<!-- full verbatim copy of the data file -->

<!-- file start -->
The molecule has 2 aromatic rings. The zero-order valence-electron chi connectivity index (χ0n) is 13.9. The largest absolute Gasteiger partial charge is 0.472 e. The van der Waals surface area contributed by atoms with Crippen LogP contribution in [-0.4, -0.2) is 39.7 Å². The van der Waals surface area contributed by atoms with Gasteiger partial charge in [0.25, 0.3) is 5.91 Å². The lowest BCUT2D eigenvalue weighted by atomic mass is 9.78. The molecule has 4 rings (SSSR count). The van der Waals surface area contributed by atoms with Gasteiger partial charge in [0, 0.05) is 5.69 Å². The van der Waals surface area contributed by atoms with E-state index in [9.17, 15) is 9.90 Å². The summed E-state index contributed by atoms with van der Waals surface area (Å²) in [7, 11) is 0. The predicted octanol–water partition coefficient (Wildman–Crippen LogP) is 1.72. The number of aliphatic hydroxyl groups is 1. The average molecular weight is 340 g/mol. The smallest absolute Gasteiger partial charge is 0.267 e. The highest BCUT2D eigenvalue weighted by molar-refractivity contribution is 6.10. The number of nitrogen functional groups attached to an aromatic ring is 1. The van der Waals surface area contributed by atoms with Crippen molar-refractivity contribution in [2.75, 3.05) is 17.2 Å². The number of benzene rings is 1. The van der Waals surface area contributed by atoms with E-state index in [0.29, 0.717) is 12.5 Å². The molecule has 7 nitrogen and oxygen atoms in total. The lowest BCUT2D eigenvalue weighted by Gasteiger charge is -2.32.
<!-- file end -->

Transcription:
The molecule has 2 aromatic rings. The zero-order valence-electron chi connectivity index (χ0n) is 13.9. The largest absolute Gasteiger partial charge is 0.472 e. The van der Waals surface area contributed by atoms with Crippen LogP contribution in [-0.4, -0.2) is 39.7 Å². The van der Waals surface area contributed by atoms with Gasteiger partial charge in [0.25, 0.3) is 5.91 Å². The lowest BCUT2D eigenvalue weighted by atomic mass is 9.78. The molecule has 4 rings (SSSR count). The van der Waals surface area contributed by atoms with Gasteiger partial charge in [0, 0.05) is 5.69 Å². The van der Waals surface area contributed by atoms with E-state index in [9.17, 15) is 9.90 Å². The summed E-state index contributed by atoms with van der Waals surface area (Å²) in [7, 11) is 0. The predicted octanol–water partition coefficient (Wildman–Crippen LogP) is 1.72. The number of aliphatic hydroxyl groups is 1. The average molecular weight is 340 g/mol. The smallest absolute Gasteiger partial charge is 0.267 e. The highest BCUT2D eigenvalue weighted by molar-refractivity contribution is 6.10. The number of nitrogen functional groups attached to an aromatic ring is 1. The van der Waals surface area contributed by atoms with Crippen molar-refractivity contribution in [2.75, 3.05) is 17.2 Å². The number of benzene rings is 1. The van der Waals surface area contributed by atoms with E-state index in [0.29, 0.717) is 12.5 Å². The molecule has 7 nitrogen and oxygen atoms in total. The lowest BCUT2D eigenvalue weighted by Gasteiger charge is -2.32.